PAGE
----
by Marc Farzetta

PHILADELPHIA (CBS) – There is no debating who the most successful Eagles coach is of the Super Bowl era. The numbers are overwhelmingly in favor of Andy Reid. Most games coached, most wins, most playoff wins, most division titles and he even coached the Eagles to as many Super Bowls as anyone else; one. But does winning alone make you loved?

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Not necessarily.

When Andy Reid takes the field in that red windbreaker Thursday night, he will do so amidst a roar of cheers from Eagles fans. The cheers will be of appreciation and respect for their former head coach, but not love.

I recently posted the following question on social media: “Would you say that you ‘love’ Andy Reid as you might say you love Buddy or Vermeil?” Here are a few of the top responses…

Anthony S: Friendly with Reid, like Vermeil, love Buddy!

Darryll P: C’mon Marc. Not a chance. Andy was so standoffish and arrogant, and he demonstrated that directly to the fans through his contempt for our proxy, the media.

Ryan S: I love Andy as much as I loved Bobby Hoying and Irving Fryar

Sammy C: Everyone might love their wife at first.. But if the marriage is rocky and ruined by a degenerate desire to pass the ball and waste time outs and prove how smart you are.. It ends in an ugly divorce. Then your really dislike that person. There is zero love for him

Ken L: The Answer is NO. Not because I don’t appreciate the success of the team during the first decade, but because in certain games and situations he was incredibly frustrating, and his lack of any personality in press conferences and through the media made him unlike able. I have come to learn what a GREAT man he was, and how much fun he was in person. Andy however, never ingratiated himself on a larger scale with the fan base.

John K: HELLLLLLL NOOOOOOO!!!!!! (That’s 7 “L’s” and 7 “O’s”)

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Brandon S: Andy was easy to despise [because] it was like being married to someone who would never change. He would never commit to running the football and was horrible with clock management. He was bailed out by Jim Johnson for the majority of his tenure and should have been fired 3 years ago!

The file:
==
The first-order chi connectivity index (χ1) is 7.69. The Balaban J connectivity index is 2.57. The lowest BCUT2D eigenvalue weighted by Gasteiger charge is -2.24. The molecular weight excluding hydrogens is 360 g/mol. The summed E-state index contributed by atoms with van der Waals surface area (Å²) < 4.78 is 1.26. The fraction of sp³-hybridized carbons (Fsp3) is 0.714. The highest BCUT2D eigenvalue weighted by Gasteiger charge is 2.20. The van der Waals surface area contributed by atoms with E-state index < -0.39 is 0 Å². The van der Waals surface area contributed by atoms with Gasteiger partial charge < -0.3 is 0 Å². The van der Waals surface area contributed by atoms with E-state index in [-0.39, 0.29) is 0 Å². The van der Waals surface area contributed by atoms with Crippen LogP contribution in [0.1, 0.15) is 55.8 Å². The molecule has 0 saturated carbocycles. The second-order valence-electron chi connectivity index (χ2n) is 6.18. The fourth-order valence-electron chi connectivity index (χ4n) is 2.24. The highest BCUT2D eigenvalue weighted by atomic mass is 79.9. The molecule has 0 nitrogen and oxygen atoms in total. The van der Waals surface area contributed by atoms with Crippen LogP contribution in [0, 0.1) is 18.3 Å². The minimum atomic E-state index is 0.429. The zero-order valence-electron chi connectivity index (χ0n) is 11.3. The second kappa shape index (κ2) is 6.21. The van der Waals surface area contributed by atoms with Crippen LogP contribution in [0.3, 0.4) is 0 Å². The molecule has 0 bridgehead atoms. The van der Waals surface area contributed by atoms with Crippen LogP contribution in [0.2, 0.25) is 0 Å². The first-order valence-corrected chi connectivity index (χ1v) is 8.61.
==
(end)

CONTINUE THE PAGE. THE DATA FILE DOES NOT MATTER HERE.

Bobby M: No, because of his personality and how he came across to the public. I love what the team was under the majority of his time here but his lack of emotion will always keep him out of our hearts.

Erik P: No, refusal to run .. Inability to make adjustments….and those annoying press conferences..will always prevent me from loving him(and those crazy draft pic “projects” every year)

Howie J: I love Lamp (ok I just thought this one was funny)

Aside from comparing Reid to coaches of Eagles past, you could also make a strong argument that “Big Red” wasn’t even the most loved coach during his own tenure in Philadelphia. Defensive coordinator, Jim Johnson would probably beat Reid out in a competition for adoration. After all, in their 10 seasons together, Johnson’s defense out ranked Reid’s offense eight out of ten years. So the ‘D’ was clearly better than the ‘O’.

Some people responded to the question, but didn’t really answer it, said they didn’t understand the love affair with Buddy and that in itself is understandable. People that weren’t around for “Buddy Ball” don’t see how a town can love a coach with an 0-3 playoff record. Some might say, “Oh, but he always beat the Cowboys” or “His attitude matched this city.” As far as the Cowboys, no one beat the ‘boys as much as Reid. Andy beat Dallas 17 times with the Eagles to Buddy’s eight victories. Attitude though? No question, that was Buddy’s charm and Reid weak point.

Attitude was the single biggest problem with Reid, and it’s the reason why he is not adored. The arrogance dilutes the number of wins. It was that attitude that tried to sell fans on the idea that Greg Lewis would be a fine kick returner. Or Mark Simoneau would make good replacement for Shawn Barber. Or that the Eagles didn’t need that #1 wide receiver. Or that their offensive line coach will make a good defensive coordinator. All these arrogant failures were protested by fans not in hindsight, but as they were happening. The mentality of “my square peg will fit any round hole” mixed with every season ending with a disappointment, causes the love to evade Reid.

Then there were the press conferences. Look, I’ve been to a lot of press conferences, with coaches all over the NFL. They are pretty much all the same. They don’t give much. They take most of the blame and they back their players. However, not all take a smug approach to it. Reid never understood that the reporters were asking questions that the fans wanted answered and when he answered in a smug fashion, fans took offense. A fault of Reid’s that if he was aware of, he would take full responsibility for after, of course going back to look at the tape.

There are fans that manage to ignore the attitude, the poor decisions and lack of personality and simply focus on the man that coached the Eagles through their most successful time during the Super Bowl era. But even those fans seem to dismiss the idea of holding Reid in a “loveable” position. Respected, yes, but not loved.

Follow Marc Farzetta on twitter @MarcFarzetta

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